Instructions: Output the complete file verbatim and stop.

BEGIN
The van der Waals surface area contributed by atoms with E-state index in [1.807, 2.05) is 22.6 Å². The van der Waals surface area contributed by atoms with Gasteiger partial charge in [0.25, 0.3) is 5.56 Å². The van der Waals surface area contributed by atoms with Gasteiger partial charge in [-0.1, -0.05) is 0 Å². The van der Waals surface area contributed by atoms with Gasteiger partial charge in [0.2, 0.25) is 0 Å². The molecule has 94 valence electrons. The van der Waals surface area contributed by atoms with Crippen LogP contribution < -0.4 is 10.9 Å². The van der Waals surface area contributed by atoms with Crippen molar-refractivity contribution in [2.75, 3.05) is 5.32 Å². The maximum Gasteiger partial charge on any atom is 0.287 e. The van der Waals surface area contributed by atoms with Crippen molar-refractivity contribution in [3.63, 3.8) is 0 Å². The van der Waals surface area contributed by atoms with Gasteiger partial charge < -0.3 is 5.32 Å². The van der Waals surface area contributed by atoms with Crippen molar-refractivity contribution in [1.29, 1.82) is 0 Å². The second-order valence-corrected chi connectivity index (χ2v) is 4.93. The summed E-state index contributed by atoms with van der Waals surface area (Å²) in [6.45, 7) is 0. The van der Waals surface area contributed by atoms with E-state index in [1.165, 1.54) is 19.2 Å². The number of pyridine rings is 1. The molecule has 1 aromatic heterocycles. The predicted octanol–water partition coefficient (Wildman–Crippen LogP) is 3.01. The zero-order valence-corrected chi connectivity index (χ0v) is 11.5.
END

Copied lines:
The van der Waals surface area contributed by atoms with E-state index in [1.807, 2.05) is 22.6 Å². The van der Waals surface area contributed by atoms with Gasteiger partial charge in [0.25, 0.3) is 5.56 Å². The van der Waals surface area contributed by atoms with Gasteiger partial charge in [-0.1, -0.05) is 0 Å². The van der Waals surface area contributed by atoms with Gasteiger partial charge in [0.2, 0.25) is 0 Å². The molecule has 94 valence electrons. The van der Waals surface area contributed by atoms with Crippen LogP contribution < -0.4 is 10.9 Å². The van der Waals surface area contributed by atoms with Crippen molar-refractivity contribution in [2.75, 3.05) is 5.32 Å². The maximum Gasteiger partial charge on any atom is 0.287 e. The van der Waals surface area contributed by atoms with Crippen molar-refractivity contribution in [3.63, 3.8) is 0 Å². The van der Waals surface area contributed by atoms with Gasteiger partial charge < -0.3 is 5.32 Å². The van der Waals surface area contributed by atoms with Crippen molar-refractivity contribution in [1.29, 1.82) is 0 Å². The second-order valence-corrected chi connectivity index (χ2v) is 4.93. The summed E-state index contributed by atoms with van der Waals surface area (Å²) in [6.45, 7) is 0. The van der Waals surface area contributed by atoms with E-state index in [1.165, 1.54) is 19.2 Å². The number of pyridine rings is 1. The molecule has 1 aromatic heterocycles. The predicted octanol–water partition coefficient (Wildman–Crippen LogP) is 3.01. The zero-order valence-corrected chi connectivity index (χ0v) is 11.5.